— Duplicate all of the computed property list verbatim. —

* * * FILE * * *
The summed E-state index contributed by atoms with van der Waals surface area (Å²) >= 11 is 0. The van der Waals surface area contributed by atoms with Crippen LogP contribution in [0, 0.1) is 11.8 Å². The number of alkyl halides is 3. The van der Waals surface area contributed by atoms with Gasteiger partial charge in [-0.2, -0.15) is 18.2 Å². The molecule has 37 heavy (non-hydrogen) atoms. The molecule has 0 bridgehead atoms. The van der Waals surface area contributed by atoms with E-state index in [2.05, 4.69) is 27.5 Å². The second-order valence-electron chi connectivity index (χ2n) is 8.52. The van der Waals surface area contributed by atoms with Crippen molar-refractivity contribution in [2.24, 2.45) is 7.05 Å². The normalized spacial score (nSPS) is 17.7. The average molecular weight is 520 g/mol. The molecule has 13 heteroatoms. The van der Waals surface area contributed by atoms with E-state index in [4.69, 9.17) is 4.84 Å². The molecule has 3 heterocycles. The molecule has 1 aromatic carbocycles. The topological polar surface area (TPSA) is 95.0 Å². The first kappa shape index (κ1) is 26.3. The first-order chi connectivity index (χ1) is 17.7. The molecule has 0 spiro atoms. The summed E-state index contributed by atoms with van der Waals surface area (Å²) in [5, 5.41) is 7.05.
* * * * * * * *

The summed E-state index contributed by atoms with van der Waals surface area (Å²) >= 11 is 0. The van der Waals surface area contributed by atoms with Crippen LogP contribution in [0, 0.1) is 11.8 Å². The number of alkyl halides is 3. The van der Waals surface area contributed by atoms with Gasteiger partial charge in [-0.2, -0.15) is 18.2 Å². The molecule has 37 heavy (non-hydrogen) atoms. The molecule has 0 bridgehead atoms. The van der Waals surface area contributed by atoms with E-state index in [2.05, 4.69) is 27.5 Å². The second-order valence-electron chi connectivity index (χ2n) is 8.52. The van der Waals surface area contributed by atoms with Crippen molar-refractivity contribution in [2.24, 2.45) is 7.05 Å². The normalized spacial score (nSPS) is 17.7. The average molecular weight is 520 g/mol. The molecule has 13 heteroatoms. The van der Waals surface area contributed by atoms with E-state index in [4.69, 9.17) is 4.84 Å². The molecule has 3 heterocycles. The molecule has 1 aromatic carbocycles. The topological polar surface area (TPSA) is 95.0 Å². The first kappa shape index (κ1) is 26.3. The first-order chi connectivity index (χ1) is 17.7. The molecule has 0 spiro atoms. The summed E-state index contributed by atoms with van der Waals surface area (Å²) in [5, 5.41) is 7.05.